The price of platinum and sister metal palladium moved in opposite directions Friday after a closely-watched forecast on PGM metals was released.
On the Comex division of the New York Mercantile Exchange, platinum futures for July delivery – the most active contract – in afternoon trade exchanged hands for $1,440.40 an ounce, up nearly $13 compared to Thursday’s close, and close to the highs for the day.
The price of platinum is forecast to average $1,457 an ounce in 2014, 2% down from the 2013 average of $1,487 an ounce according to the Thomson Reuters/GFMS Platinum & Palladium Survey 2014 released on Friday.
GFMS said that a protracted strike in South Africa “has not fed through to noticeably higher prices thus far this year, but is expected to lead to increases in the second half-year – even if the strike comes to an end soon.”
On 22 January, the day before more than 70,000 South African workers went on strike at Anglo American Platinum (LON:AAL), Impala Platinumm (OTCMKTS:IMPUY) and Lonmin (LON:LMI) which together account for almost 50% of the world’s production, platinum was trading at $1,450 an ounce.
Including smaller producers, the African nation is responsible for 70% of global mined supply, with Russia making up a big chunk of the remainder.
GFMS said there is a risk of “knee-jerk” falls when strike action ends, and some downward pressure from drifting gold prices in mid-year.
Roughly 10,000 ounces of platinum production and 5,000 ounces of palladium are lost each day the strike drags on and total lost output now tally some 600,000 ounces with a further 300,000 ounces even after the strikes stop “as a result of absenteeism, underground ‘safe-start’ preparation, re-training and ramp-ups,” according to the consultancy.
The strike appeared close to being called off earlier this week after producers decided to take their latest improved offer directly to workers. But no breakthrough has been reported and the militant Amcu union has threatened to attack HR staff from Amplats sent to talk to workers about the offer.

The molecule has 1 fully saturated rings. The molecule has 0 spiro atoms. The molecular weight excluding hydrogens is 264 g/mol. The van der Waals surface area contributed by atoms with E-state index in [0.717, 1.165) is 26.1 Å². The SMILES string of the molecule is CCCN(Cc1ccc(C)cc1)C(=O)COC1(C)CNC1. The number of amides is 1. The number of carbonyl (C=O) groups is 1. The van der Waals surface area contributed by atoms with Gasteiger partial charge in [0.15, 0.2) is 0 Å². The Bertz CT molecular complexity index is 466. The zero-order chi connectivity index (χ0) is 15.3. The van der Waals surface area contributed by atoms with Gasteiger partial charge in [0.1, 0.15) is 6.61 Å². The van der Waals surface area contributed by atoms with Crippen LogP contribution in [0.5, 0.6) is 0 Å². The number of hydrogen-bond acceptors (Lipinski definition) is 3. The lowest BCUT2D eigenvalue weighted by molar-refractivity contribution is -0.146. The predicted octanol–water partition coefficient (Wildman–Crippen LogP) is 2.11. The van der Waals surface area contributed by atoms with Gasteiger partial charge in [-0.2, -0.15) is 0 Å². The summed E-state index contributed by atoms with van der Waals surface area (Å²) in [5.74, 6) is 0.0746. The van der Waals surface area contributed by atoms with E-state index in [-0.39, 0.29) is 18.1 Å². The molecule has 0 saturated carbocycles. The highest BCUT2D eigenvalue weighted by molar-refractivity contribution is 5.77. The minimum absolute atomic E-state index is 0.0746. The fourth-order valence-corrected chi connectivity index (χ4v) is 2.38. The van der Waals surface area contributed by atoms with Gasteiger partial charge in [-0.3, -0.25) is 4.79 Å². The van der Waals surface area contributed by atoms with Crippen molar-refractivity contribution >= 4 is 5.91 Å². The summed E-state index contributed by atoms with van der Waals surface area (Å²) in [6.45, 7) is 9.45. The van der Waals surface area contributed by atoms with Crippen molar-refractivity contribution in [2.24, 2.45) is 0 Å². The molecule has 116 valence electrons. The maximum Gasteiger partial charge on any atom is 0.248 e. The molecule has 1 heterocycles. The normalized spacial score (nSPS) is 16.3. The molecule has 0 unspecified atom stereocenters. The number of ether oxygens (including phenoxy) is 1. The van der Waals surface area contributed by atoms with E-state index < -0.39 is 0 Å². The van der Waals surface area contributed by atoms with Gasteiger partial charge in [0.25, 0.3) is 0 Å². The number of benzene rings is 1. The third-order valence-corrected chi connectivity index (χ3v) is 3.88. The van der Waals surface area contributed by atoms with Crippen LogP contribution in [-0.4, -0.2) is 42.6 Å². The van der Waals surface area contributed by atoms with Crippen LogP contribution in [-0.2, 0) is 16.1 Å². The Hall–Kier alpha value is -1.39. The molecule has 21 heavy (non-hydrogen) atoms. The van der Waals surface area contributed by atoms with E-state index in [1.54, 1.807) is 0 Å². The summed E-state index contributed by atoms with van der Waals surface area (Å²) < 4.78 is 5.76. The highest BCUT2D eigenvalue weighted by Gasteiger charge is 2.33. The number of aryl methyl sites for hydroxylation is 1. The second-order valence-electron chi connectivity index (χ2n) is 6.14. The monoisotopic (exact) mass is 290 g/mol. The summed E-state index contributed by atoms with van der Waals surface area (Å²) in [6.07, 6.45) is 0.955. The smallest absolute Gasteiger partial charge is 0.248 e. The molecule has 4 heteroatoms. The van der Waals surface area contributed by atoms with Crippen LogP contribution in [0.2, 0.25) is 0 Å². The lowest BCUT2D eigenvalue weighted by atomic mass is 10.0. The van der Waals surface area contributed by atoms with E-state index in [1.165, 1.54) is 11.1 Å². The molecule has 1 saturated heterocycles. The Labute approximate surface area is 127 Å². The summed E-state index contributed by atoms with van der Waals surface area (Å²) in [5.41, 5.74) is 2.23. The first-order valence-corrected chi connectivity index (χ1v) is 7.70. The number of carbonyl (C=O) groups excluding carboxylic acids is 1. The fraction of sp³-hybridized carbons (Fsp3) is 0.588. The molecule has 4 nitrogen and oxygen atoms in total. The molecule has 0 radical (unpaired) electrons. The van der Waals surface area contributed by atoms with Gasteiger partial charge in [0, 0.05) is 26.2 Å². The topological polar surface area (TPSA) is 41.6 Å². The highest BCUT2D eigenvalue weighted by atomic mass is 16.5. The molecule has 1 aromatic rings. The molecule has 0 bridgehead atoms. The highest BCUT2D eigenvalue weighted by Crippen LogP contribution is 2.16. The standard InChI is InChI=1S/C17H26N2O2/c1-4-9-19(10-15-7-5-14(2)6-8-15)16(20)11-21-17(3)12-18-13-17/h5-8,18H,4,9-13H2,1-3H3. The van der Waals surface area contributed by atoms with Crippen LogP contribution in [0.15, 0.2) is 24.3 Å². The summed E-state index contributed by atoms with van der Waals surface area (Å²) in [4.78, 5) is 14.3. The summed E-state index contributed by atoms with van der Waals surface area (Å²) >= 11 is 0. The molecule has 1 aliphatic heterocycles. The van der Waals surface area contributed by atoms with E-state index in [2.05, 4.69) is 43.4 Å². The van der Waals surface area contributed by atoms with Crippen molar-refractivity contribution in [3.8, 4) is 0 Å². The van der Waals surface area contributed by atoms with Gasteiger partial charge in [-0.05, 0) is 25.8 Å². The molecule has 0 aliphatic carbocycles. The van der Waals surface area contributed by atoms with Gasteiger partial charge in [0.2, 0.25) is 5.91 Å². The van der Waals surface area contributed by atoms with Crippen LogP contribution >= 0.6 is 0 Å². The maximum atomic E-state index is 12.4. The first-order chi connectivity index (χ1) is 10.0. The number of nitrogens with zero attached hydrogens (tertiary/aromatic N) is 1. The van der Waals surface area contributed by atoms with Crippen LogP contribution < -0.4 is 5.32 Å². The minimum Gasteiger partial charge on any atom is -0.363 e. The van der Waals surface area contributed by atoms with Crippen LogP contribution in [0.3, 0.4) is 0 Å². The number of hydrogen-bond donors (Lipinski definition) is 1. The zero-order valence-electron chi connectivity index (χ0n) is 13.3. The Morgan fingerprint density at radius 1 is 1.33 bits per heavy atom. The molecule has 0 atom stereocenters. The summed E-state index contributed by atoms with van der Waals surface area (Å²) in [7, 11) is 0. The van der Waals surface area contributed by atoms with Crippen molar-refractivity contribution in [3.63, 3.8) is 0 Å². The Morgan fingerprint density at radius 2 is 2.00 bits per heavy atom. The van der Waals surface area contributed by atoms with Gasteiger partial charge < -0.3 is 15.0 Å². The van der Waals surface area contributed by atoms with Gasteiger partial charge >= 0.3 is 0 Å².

Workers have now collectively lost $650 million in wages since the labour actions began.
The GFMS report said that projected total platinum losses are equivalent to seven weeks-worth of 2013 global demand, and will tilt the platinum market back into a deficit this year after a surplus in 2013 of 490,000 ounces.
Another factor keeping platinum prices in check is increasing scrap supply. In 2013, supply from platinum autocatalyst scrap rose by 9% to just under 1 million ounces “reflecting healthy increases across all regions, following a year of notable declines in 2012.”
Autocatalyst demand fell by 1.2% to 2.91 million ounces in 2013.
Palladium eased back on Friday with June futures slipping to $812.20 an ounce, down $2 on the day.
GFMS believes palladium has bottomed out in 2014 and robust demand is expected to propel the price towards $930 before year-end. This year’s average is forecast at $793 an ounce, a gain of 9% over the 2013 average of $725.
Production of the metal, often used as substitute for platinum in catalytic converters, is even more concentrated than platinum, with South Africa and Russia controlling more than 80% of global supply.
Palladium has also been influenced by the highly successful launch of two South African palladium ETFs which have accumulated holdings in excess of 400,000 ounces.
Palladium losses as a result of the strike are equivalent to two weeks’ global demand at 2013 rates and will keep palladium in a deficit in 2014 for the eighth consecutive year. GFMS also does not expect further shipments of palladium stock from Russia this year.